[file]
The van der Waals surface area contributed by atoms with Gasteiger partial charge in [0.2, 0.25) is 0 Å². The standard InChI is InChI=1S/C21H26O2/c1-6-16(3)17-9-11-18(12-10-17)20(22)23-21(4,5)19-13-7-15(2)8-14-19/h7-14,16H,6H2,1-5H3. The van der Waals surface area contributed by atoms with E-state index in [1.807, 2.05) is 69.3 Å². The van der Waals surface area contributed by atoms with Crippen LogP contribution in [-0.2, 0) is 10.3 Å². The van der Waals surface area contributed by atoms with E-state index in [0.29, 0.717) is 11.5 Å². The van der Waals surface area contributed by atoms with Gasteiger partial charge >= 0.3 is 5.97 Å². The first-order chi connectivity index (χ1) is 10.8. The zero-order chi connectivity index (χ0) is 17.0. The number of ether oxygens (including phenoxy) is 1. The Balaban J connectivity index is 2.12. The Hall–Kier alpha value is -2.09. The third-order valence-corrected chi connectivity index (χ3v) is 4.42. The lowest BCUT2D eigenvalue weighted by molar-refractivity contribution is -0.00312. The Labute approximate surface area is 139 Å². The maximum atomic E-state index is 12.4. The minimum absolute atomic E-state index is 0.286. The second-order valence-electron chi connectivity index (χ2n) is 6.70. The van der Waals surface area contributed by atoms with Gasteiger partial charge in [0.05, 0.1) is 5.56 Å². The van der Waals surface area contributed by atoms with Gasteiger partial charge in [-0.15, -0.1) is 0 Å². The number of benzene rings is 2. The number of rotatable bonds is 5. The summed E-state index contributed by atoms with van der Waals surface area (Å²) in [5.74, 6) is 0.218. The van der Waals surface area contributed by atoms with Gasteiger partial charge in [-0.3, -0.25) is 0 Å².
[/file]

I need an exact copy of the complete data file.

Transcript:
The van der Waals surface area contributed by atoms with Gasteiger partial charge in [0.2, 0.25) is 0 Å². The standard InChI is InChI=1S/C21H26O2/c1-6-16(3)17-9-11-18(12-10-17)20(22)23-21(4,5)19-13-7-15(2)8-14-19/h7-14,16H,6H2,1-5H3. The van der Waals surface area contributed by atoms with E-state index in [1.807, 2.05) is 69.3 Å². The van der Waals surface area contributed by atoms with Crippen LogP contribution in [-0.2, 0) is 10.3 Å². The van der Waals surface area contributed by atoms with E-state index in [0.29, 0.717) is 11.5 Å². The van der Waals surface area contributed by atoms with Gasteiger partial charge >= 0.3 is 5.97 Å². The first-order chi connectivity index (χ1) is 10.8. The zero-order chi connectivity index (χ0) is 17.0. The number of ether oxygens (including phenoxy) is 1. The Balaban J connectivity index is 2.12. The Hall–Kier alpha value is -2.09. The third-order valence-corrected chi connectivity index (χ3v) is 4.42. The lowest BCUT2D eigenvalue weighted by molar-refractivity contribution is -0.00312. The Labute approximate surface area is 139 Å². The maximum atomic E-state index is 12.4. The minimum absolute atomic E-state index is 0.286. The second-order valence-electron chi connectivity index (χ2n) is 6.70. The van der Waals surface area contributed by atoms with Gasteiger partial charge in [0.05, 0.1) is 5.56 Å². The van der Waals surface area contributed by atoms with Gasteiger partial charge in [-0.15, -0.1) is 0 Å². The number of benzene rings is 2. The number of rotatable bonds is 5. The summed E-state index contributed by atoms with van der Waals surface area (Å²) in [5.74, 6) is 0.218. The van der Waals surface area contributed by atoms with Gasteiger partial charge in [-0.3, -0.25) is 0 Å².